A post from Julie:
I'm reading Tom Friedman's latest book, "Thank you for being late" as I'm traveling in London and Dubai for the next few weeks. Such different cultures, such different societal norms. An interesting juxtaposition of just how the world is changing, and for women in particular but we all share one commonality: We're hearing the call to restart the machine.
He cites a perspective from a highly regarded leader in business: “When you press the pause button on a machine, it stops. But when you press the pause button on human beings they start,” posits Dov Seidman, CEO of LRN, which advises global businesses on ethics and leadership. “You start to reflect, you start to rethink your assumptions, you start to reimagine what is possible and, most importantly, you start to reconnect with your most deeply held beliefs. Once you’ve done that, you can begin to reimagine a better path.” But what matters most “is what you do in the pause,” he added. “Ralph Waldo Emerson said it best: ‘In each pause I hear the call.’”
This is what's happening with us as we pass through the menopause "pause" and into an environment where we can actually choose how, when, where, why and on whom we want to impact.
But where to start? Our older selves are more informed - thus, more cautious, than our younger selves that were all-consumed with our families, soccer, doctors' appointments, careers and spouses. Now, we're moving onto what Tom Friedman is calling the, "second half of the chessboard." Our chessboard moves will satisfy us when they're impactful and satisfying to our most strongly held beliefs.
So, what do we need to do to restart the machine and implement our next moves?
Several simple but crucial elements:
* Reflect and decide what it is that moves you now. Before you're done, what's the one most important thing you'd like to see changed in our world? As I talk with women in the UK and the UAE, the answers really arent' that much different: They want to chart that better path, create those opportunities that didn't exist when they were younger (and the world was not interconnected), and lead. We're not afraid to make mistakes anymore; we just don't want to waste any time.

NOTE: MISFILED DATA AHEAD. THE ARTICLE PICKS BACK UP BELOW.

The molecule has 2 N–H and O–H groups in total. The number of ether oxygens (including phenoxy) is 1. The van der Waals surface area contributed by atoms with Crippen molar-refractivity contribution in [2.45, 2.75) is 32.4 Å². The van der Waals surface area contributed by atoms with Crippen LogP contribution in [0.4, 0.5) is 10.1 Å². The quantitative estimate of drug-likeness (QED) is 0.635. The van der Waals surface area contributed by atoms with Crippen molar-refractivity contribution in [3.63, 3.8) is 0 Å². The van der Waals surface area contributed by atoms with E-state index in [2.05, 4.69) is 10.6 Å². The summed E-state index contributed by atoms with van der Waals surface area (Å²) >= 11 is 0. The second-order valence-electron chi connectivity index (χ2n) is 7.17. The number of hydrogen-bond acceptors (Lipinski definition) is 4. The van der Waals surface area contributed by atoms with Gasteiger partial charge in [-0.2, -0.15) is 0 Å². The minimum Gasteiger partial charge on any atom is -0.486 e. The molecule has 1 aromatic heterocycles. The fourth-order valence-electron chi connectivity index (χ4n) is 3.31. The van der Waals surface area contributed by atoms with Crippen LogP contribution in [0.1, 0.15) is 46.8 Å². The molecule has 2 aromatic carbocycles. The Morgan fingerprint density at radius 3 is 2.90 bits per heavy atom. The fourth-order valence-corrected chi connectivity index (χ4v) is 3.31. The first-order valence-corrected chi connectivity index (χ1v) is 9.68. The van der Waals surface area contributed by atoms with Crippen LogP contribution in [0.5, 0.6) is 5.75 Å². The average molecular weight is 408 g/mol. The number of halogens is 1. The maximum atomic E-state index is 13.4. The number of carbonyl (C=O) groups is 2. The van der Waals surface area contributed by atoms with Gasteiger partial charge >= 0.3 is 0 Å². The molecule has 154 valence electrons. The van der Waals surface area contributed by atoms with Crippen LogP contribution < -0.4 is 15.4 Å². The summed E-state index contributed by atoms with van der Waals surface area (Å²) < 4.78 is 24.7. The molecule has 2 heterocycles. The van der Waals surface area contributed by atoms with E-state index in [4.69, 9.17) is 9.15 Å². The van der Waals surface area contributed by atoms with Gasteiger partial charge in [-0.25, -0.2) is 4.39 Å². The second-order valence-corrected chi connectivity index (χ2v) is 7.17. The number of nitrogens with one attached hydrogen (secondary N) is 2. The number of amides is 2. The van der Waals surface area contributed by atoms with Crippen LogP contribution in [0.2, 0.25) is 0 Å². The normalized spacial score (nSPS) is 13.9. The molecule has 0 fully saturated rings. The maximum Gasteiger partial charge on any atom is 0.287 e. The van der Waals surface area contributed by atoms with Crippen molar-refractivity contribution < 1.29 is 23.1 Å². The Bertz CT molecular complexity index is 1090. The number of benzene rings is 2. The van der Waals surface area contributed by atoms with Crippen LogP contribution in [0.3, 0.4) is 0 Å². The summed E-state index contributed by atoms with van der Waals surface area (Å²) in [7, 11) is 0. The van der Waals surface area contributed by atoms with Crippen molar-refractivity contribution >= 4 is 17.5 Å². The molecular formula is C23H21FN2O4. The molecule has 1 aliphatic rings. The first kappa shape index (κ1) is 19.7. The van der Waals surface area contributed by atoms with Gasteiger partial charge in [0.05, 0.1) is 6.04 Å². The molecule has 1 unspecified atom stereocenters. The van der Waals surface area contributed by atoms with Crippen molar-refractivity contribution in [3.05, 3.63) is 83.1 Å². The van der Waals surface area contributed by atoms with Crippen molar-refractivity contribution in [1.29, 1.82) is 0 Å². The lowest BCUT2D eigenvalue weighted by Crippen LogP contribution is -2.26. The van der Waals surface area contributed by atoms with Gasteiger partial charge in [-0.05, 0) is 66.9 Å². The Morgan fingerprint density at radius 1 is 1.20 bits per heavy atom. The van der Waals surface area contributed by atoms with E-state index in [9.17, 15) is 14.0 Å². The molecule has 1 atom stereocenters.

* Reach out to your network and find out who is in a position to help you advance your cause, your passion. Whether it's LinkedIn or Facebook or just starting a conversation with a complete stranger in an airport (as I've been doing a lot recently), find out what they do, tell them about your passion. Elicit their advice and suggestions and establish any synergies or complementary skill sets. Moving the chess pieces gets a lot easier when they're moved in groups. You've just grown your knowledge base and your Rolodex.
* Make sure your technology skills are up to date; you gotta know how to maximize your time and value to move your chess piece. Take an IT class at a local college or earn a Certificate in your goal field. For me, that meant going back for a Masters in Public Health and partnering with an OB/GYN. (Truth be told, I wanted to go back to medical school and get the MD but that meant no dinner with the husband for the next decade or so...which didn't get his vote...). The Masters in Public Health with a focus on older women's issues gets me basically to the same place with Marilyn's help on the clinical side of life.
* Remember you have a lot of years to go on average. We're living well into our 80s and that's ample time to start it, grow it, and watch it succeed - whatever "it" is for you. For me, it was to better understand what to expect when we're NOT expecting anymore.
* Be brave. Don't be afraid to start. For me this was the biggest obstacle to starting Menopause Pro; I thought, "Who's going to care what I think?" What I found is that a LOT of people do - men and women. We're all seeking way to make an impactful difference in this world - regardless of where we're from - and we're all asking these same questions. Don't be afraid to admit you have no idea what you're doing, where it will end up or the ultimate goal. As in chess, strategy changes as environments change and, lord knows, today's environments surely look nothing like they will in 10 years but the problems won't really change unless and until we change them. Gotta start somewhere.'
Enough for now as I'm boarding for Dubai and maybe a little shopping in the souks - not a bad distraction. But even in Dubai, the souks are next to the biggest mall in the world with indoor skiing, no less!
So, reflect, rethink, reimagine and restart the machine. You'll hear your call.